Florida Landlord-Tenant Law

Florida is one of the most populous states in the U.S., home to a number of top universities such as the University of Central Florida and Florida International University. As such, it’s an ideal option for a landlord looking to invest in rental property for the first time or expand their existing assets.


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Curious about Florida rental applications? Dive into our platform to discover how we simplify the process while ensuring compliance with state laws. Learn about our customizable applications that allow you to include specific details like pet policies, hurricane preparedness, and property amenities. From seamless tenant screening to user-friendly e-signatures, explore how our platform streamlines the rental application process for Florida landlords. Take the hassle out of Florida rental applications and gain peace of mind with our comprehensive solutions tailored to the Sunshine State.

Florida Renters’ Rights and Landlord Responsibilities

  • Give tenants three days before filing for eviction.
  • Maintain habitable housing or tenants may withhold rent.
  • Florida landlords must return a security deposit within 15 days if there are no deductions or within 30 days if there are deductions.
  • Florida landlords must provide 12 hours advance notice of entry (except in emergency situations).
  • Specifically disclose any lead paint on the property.

When it comes to Florida rental laws, there are a few specifics that landlords need to know:

  1. Filing for eviction: In Florida, landlords must give tenants three full days to either pay overdue rent or move out of the unit before they can officially file for eviction.
  2. Provide habitable housing: If landlords don’t deal with repairs that affect a tenant’s quality of life, such as a broken heater in the winter or a perpetually-clogged sink, the tenant may legally withhold rent until the repairs are taken care of.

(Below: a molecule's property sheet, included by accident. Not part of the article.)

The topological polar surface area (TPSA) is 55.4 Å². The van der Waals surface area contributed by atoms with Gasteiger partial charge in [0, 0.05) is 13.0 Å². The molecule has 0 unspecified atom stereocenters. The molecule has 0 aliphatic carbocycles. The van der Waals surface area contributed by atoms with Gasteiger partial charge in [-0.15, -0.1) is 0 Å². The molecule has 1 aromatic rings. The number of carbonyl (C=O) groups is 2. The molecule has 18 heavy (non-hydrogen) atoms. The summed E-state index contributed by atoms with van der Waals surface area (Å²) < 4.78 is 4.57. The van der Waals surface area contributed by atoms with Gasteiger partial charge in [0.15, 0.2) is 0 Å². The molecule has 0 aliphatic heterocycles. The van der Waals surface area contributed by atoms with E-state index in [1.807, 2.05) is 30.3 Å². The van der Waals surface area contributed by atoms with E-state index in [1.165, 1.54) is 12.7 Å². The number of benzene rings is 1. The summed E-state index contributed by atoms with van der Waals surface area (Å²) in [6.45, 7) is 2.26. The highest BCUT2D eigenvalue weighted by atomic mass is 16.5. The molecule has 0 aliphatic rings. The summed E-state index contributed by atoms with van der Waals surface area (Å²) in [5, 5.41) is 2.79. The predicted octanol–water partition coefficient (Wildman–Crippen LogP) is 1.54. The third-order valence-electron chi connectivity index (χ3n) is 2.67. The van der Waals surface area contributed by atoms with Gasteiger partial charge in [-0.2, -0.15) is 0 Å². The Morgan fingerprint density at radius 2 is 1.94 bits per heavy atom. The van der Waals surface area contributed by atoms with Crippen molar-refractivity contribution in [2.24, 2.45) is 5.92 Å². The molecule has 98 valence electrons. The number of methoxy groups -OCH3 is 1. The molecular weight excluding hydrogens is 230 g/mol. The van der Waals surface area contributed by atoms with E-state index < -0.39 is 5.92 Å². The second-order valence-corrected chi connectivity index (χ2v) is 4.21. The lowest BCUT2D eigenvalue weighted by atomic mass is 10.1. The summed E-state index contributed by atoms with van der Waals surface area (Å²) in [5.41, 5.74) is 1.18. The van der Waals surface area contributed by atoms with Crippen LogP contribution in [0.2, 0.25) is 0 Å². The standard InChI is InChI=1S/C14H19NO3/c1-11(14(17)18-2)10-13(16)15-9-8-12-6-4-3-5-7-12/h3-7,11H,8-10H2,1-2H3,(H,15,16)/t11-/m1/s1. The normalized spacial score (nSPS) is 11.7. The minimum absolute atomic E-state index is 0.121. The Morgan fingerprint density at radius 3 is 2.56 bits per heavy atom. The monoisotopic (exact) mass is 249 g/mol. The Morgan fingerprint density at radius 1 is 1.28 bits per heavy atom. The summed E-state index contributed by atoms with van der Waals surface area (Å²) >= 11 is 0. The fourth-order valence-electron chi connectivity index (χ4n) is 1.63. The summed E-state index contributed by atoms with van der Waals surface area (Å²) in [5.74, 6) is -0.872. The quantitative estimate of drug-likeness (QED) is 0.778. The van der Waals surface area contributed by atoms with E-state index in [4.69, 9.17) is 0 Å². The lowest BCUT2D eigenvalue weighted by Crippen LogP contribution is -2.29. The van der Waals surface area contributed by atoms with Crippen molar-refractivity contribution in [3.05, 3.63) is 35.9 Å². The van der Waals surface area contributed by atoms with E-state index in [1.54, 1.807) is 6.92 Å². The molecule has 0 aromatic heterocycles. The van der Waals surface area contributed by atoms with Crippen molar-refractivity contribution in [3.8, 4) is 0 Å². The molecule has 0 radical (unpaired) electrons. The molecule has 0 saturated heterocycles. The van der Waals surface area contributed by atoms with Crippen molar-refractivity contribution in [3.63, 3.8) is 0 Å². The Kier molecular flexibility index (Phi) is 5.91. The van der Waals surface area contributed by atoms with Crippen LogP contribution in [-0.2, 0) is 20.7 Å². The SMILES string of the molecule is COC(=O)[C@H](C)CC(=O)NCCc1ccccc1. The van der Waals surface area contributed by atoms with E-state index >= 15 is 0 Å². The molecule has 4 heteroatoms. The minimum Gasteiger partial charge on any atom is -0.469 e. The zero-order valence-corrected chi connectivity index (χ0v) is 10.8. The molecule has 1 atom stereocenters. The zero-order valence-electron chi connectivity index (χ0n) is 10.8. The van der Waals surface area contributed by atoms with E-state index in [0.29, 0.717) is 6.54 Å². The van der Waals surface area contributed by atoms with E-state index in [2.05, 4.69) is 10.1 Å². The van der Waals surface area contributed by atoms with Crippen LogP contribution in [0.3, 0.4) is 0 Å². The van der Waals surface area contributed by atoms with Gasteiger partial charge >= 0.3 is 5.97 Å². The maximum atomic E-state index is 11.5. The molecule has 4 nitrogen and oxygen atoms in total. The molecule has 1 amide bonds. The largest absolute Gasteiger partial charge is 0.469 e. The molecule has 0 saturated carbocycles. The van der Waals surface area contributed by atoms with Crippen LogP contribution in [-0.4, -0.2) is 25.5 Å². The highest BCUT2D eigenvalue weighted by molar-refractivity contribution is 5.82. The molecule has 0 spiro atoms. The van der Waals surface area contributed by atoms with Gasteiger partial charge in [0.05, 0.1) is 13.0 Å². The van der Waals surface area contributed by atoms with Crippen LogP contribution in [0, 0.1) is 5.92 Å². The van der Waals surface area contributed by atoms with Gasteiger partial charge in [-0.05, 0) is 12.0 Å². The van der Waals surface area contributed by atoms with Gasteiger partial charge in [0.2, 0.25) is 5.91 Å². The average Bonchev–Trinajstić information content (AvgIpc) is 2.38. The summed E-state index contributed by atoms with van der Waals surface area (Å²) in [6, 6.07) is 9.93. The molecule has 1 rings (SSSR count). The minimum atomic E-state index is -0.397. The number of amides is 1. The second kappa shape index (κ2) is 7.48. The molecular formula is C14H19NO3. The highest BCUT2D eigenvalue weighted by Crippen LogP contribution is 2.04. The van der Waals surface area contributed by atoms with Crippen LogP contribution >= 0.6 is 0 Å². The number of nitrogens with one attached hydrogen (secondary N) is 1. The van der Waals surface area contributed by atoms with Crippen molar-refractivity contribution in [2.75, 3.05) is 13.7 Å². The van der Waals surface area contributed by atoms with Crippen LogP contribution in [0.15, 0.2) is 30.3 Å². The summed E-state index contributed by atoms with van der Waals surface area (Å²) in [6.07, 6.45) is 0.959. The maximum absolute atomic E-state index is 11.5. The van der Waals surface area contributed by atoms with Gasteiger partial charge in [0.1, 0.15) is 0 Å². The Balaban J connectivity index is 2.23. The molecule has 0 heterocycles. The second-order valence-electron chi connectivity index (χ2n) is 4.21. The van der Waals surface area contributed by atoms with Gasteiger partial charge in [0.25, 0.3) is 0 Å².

3. Timeline for security deposits: Florida landlords must return a security deposit within 15 days if there are no deductions or within 30 days if there are deductions.
  4. Notice for entering: The required notice to enter a unit is shorter in Florida than in many other states. Landlords must provide 12 hours’ notice before entering the unit, though this may not apply in case of emergencies.
  5. Specific disclosures: There are specific disclosures that landlords must make clear to tenants, including any lead-based paint in the unit and whether the security deposit will gain interest during the lease term.
  6. Rental applications (Miami-Dade County only): As of May 22, 2022, it is unlawful for landlords to require eviction history disclosure in tenant applications until the renter has been determined qualified to rent the unit.

On the flip side of Florida rental laws are tenant responsibilities. Renters are obligated to uphold their part of the lease agreement just like landlords.

  1. Comply with housing codes: Florida tenants are required to do their part in making sure the unit is keeping up with housing codes by maintaining the safety and cleanliness of the building.
  2. Take care of the property: Tenants are not allowed to destroy or deface any of the items within the unit belonging to the landlord, including most appliances.
  3. Maintain the plumbing: Along with these first two points, Florida tenants should be keeping plumbing fixtures clean and functioning.
  4. Keep garbage to a minimum: In order to keep the unit safe and clean, tenants should be removing garbage frequently and disposing of it properly.
  5. Mind the neighbors: Tenants can’t disturb the peace of their neighbors with unsafe behavior or noisy activities.

Criminal Background Check

  • HUD (Federal) laws do not classify criminal backgrounds as a protected class, but making a decision to rent based off a criminal background alone could lead to a discrimination charge as it impacts certain protected groups of people disproportionately. However, if the criminal background check revealed a crime for the manufacture and distribution of drugs, homicide and/or stalking, denying the application is allowed.
  • Landlords should have a consistent and equal policy or procedure in place to follow regarding criminal background checks so as not to discriminate against one class of people over another.
  • HUD states that a landlord cannot ask about arrest records, only convictions, as innocent people are commonly arrested though the situation may not have resulted in a conviction.